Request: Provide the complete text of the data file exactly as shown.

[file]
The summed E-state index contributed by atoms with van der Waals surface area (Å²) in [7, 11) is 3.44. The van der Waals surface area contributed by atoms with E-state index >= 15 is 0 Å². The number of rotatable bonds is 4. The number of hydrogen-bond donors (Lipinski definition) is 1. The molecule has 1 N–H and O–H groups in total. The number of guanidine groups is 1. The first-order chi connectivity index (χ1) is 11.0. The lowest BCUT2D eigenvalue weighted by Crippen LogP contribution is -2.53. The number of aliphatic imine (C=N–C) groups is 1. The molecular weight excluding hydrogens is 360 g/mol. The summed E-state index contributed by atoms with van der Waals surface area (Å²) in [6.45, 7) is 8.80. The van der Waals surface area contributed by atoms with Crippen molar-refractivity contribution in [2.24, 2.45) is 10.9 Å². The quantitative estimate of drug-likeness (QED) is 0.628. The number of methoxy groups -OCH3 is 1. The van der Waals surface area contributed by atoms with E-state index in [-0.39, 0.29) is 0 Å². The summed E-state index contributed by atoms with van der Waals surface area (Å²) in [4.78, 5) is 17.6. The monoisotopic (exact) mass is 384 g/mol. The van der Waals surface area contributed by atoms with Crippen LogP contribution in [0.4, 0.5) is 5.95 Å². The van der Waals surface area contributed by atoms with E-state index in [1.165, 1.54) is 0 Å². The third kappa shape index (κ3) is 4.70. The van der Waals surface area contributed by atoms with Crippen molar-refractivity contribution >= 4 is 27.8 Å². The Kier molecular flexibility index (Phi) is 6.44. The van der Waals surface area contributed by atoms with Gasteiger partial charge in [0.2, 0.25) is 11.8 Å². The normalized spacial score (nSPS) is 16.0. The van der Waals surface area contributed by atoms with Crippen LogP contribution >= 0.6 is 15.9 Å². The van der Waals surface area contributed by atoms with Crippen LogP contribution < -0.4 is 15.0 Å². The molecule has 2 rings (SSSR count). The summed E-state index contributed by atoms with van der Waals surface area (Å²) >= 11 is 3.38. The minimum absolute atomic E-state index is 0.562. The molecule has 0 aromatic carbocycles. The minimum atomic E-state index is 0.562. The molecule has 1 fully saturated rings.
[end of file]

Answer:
The summed E-state index contributed by atoms with van der Waals surface area (Å²) in [7, 11) is 3.44. The van der Waals surface area contributed by atoms with E-state index >= 15 is 0 Å². The number of rotatable bonds is 4. The number of hydrogen-bond donors (Lipinski definition) is 1. The molecule has 1 N–H and O–H groups in total. The number of guanidine groups is 1. The first-order chi connectivity index (χ1) is 11.0. The lowest BCUT2D eigenvalue weighted by Crippen LogP contribution is -2.53. The number of aliphatic imine (C=N–C) groups is 1. The molecular weight excluding hydrogens is 360 g/mol. The summed E-state index contributed by atoms with van der Waals surface area (Å²) in [6.45, 7) is 8.80. The van der Waals surface area contributed by atoms with Crippen molar-refractivity contribution in [2.24, 2.45) is 10.9 Å². The quantitative estimate of drug-likeness (QED) is 0.628. The number of methoxy groups -OCH3 is 1. The van der Waals surface area contributed by atoms with E-state index in [-0.39, 0.29) is 0 Å². The summed E-state index contributed by atoms with van der Waals surface area (Å²) in [4.78, 5) is 17.6. The monoisotopic (exact) mass is 384 g/mol. The van der Waals surface area contributed by atoms with Crippen LogP contribution in [0.4, 0.5) is 5.95 Å². The van der Waals surface area contributed by atoms with E-state index in [1.165, 1.54) is 0 Å². The third kappa shape index (κ3) is 4.70. The van der Waals surface area contributed by atoms with Crippen molar-refractivity contribution >= 4 is 27.8 Å². The Kier molecular flexibility index (Phi) is 6.44. The van der Waals surface area contributed by atoms with Gasteiger partial charge in [0.2, 0.25) is 11.8 Å². The normalized spacial score (nSPS) is 16.0. The van der Waals surface area contributed by atoms with Crippen LogP contribution >= 0.6 is 15.9 Å². The van der Waals surface area contributed by atoms with Crippen LogP contribution < -0.4 is 15.0 Å². The molecule has 2 rings (SSSR count). The summed E-state index contributed by atoms with van der Waals surface area (Å²) >= 11 is 3.38. The minimum absolute atomic E-state index is 0.562. The molecule has 0 aromatic carbocycles. The minimum atomic E-state index is 0.562. The molecule has 1 fully saturated rings.